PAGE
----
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Obama can't seem to shed his 'bitter' remark


Barack Obama wanted to talk about the economy Friday as he campaigned in Pennsylvania, especially in light of that morning's government report showing unemployment increasing to 6.1% in August.

But at least one person wanted to talk instead about gun rights -- an issue Obama can't seem to avoid in the Keystone State. It was an issue that plagued him during the primaries because of his comment about "bitter" small-town Americans who "cling" to guns.

And campaigning Friday near Scranton, the Democrat was asked whether -- as some foes keep insisting -- he would take guns away if elected president. The Times' Noam Levey was on the scene at a factory in Duryea, and he reported that Obama fiercely denied any such intention, and then explained his position:

"Here's what I believe: that the 2nd Amendment is an individual right and it means something; that people have a right to bear arms."

But Obama had some choice words for the National Rifle Assn., which plans to unleash a major ad campaign opposing him this fall:

"Their general attitude is . . . if you even breathe the word gun control or gun safety, then you must want to take away everybody's guns. Well, that's just not true.

"But what we have to understand is that there are two realities about guns in this country. There's the reality of people who are lawfully and safely using guns for hunting and skeet shooting and protecting their families. And you've got illegal handguns being dumped in Philadelphia, in the hands of teenage gang-bangers and drug dealers who are wreaking havoc and killing people. And surely we can come up with a system that protects lawful gun owners but at the same time tries to do something about kids getting shot."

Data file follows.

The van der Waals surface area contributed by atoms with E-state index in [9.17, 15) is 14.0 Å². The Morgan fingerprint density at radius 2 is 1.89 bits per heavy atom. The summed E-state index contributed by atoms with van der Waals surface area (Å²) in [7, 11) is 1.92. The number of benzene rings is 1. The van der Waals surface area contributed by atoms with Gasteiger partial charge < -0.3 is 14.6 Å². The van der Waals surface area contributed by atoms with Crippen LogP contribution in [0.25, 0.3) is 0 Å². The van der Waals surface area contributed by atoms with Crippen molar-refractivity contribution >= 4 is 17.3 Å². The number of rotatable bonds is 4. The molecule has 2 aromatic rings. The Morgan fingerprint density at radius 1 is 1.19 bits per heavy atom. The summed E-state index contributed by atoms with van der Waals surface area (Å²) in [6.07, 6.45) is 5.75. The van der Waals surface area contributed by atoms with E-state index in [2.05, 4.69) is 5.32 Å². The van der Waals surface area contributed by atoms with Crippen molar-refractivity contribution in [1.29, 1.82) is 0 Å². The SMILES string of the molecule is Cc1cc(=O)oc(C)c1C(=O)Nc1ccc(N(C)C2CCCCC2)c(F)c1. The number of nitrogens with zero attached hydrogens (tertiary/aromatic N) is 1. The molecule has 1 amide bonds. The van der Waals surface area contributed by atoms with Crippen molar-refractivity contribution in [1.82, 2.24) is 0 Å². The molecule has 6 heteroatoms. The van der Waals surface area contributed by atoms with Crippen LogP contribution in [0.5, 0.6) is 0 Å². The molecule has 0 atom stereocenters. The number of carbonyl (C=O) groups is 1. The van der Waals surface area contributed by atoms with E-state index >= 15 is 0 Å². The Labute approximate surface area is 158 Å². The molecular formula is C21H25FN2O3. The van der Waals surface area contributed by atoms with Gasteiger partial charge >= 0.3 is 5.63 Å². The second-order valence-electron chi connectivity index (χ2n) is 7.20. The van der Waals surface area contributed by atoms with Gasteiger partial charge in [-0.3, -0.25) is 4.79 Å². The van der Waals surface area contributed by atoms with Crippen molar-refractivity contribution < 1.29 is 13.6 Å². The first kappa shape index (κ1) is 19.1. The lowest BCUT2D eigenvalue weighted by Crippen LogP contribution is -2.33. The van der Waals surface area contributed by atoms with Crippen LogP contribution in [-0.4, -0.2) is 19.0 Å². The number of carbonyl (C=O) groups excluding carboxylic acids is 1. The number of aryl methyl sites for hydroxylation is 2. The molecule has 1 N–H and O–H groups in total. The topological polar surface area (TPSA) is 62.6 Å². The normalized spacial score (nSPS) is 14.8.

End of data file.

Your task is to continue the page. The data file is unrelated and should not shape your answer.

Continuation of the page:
Many have thought so in the past. But so far, as Obama well knows, that's proved a challenge.


Palin to be MIA on Sunday shows

Three of the four now-official candidates on the major-party presidential tickets are scheduled to sit down for questions on the Sunday interview shows: Democrat Barack Obama on ABC's "This Week;" his running mate, Joe Biden, on NBC's "Meet the Press;" and Republican John McCain on CBS' "Face the Nation."

Absent from this list is Sarah Palin, the no-longer-obscure governor of Alaska who is McCain's running mate.

McCain aide Rick Davis indicated that the campaign wasn't in any hurry to slot Palin for a Sunday show appearance -- but would do so only if he and other strategists were to determine that it would serve the ticket's purposes.

On MSNBC's "Morning Joe" show Saturday, he said: "I'd never commit to anything in the future. . . . Our strategy is in our hands, not the media's. We're going to do what's in our best interests to try to win the election. If we think going on TV news shows are [sic] in our best interests, we'll do it. If we don't, we won't."


Excerpted from The Times' political blog Top of the Ticket, at

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